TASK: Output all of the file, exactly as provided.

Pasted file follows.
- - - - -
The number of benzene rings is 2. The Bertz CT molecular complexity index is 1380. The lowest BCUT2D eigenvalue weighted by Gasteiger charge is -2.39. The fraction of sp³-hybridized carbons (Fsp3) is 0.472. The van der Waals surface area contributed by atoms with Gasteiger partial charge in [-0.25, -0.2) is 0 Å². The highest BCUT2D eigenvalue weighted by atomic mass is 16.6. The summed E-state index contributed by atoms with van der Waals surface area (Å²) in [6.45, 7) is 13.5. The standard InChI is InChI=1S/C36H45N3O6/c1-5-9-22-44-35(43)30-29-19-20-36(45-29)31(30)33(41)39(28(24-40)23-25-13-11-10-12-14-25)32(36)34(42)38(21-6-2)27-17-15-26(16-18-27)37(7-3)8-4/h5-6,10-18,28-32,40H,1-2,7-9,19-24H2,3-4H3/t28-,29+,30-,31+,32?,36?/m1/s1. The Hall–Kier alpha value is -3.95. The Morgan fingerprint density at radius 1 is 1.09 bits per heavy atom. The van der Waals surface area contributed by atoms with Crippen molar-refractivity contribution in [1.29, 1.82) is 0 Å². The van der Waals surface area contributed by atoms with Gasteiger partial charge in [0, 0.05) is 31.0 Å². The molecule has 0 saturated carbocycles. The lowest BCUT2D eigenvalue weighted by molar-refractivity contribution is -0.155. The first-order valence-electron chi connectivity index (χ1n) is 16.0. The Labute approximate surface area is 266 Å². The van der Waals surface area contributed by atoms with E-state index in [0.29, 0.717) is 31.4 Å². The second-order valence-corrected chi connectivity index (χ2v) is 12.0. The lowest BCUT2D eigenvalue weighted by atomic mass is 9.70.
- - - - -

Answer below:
The number of benzene rings is 2. The Bertz CT molecular complexity index is 1380. The lowest BCUT2D eigenvalue weighted by Gasteiger charge is -2.39. The fraction of sp³-hybridized carbons (Fsp3) is 0.472. The van der Waals surface area contributed by atoms with Gasteiger partial charge in [-0.25, -0.2) is 0 Å². The highest BCUT2D eigenvalue weighted by atomic mass is 16.6. The summed E-state index contributed by atoms with van der Waals surface area (Å²) in [6.45, 7) is 13.5. The standard InChI is InChI=1S/C36H45N3O6/c1-5-9-22-44-35(43)30-29-19-20-36(45-29)31(30)33(41)39(28(24-40)23-25-13-11-10-12-14-25)32(36)34(42)38(21-6-2)27-17-15-26(16-18-27)37(7-3)8-4/h5-6,10-18,28-32,40H,1-2,7-9,19-24H2,3-4H3/t28-,29+,30-,31+,32?,36?/m1/s1. The Hall–Kier alpha value is -3.95. The Morgan fingerprint density at radius 1 is 1.09 bits per heavy atom. The van der Waals surface area contributed by atoms with Crippen molar-refractivity contribution in [1.29, 1.82) is 0 Å². The van der Waals surface area contributed by atoms with Gasteiger partial charge in [0, 0.05) is 31.0 Å². The molecule has 0 saturated carbocycles. The lowest BCUT2D eigenvalue weighted by molar-refractivity contribution is -0.155. The first-order valence-electron chi connectivity index (χ1n) is 16.0. The Labute approximate surface area is 266 Å². The van der Waals surface area contributed by atoms with E-state index in [0.29, 0.717) is 31.4 Å². The second-order valence-corrected chi connectivity index (χ2v) is 12.0. The lowest BCUT2D eigenvalue weighted by atomic mass is 9.70.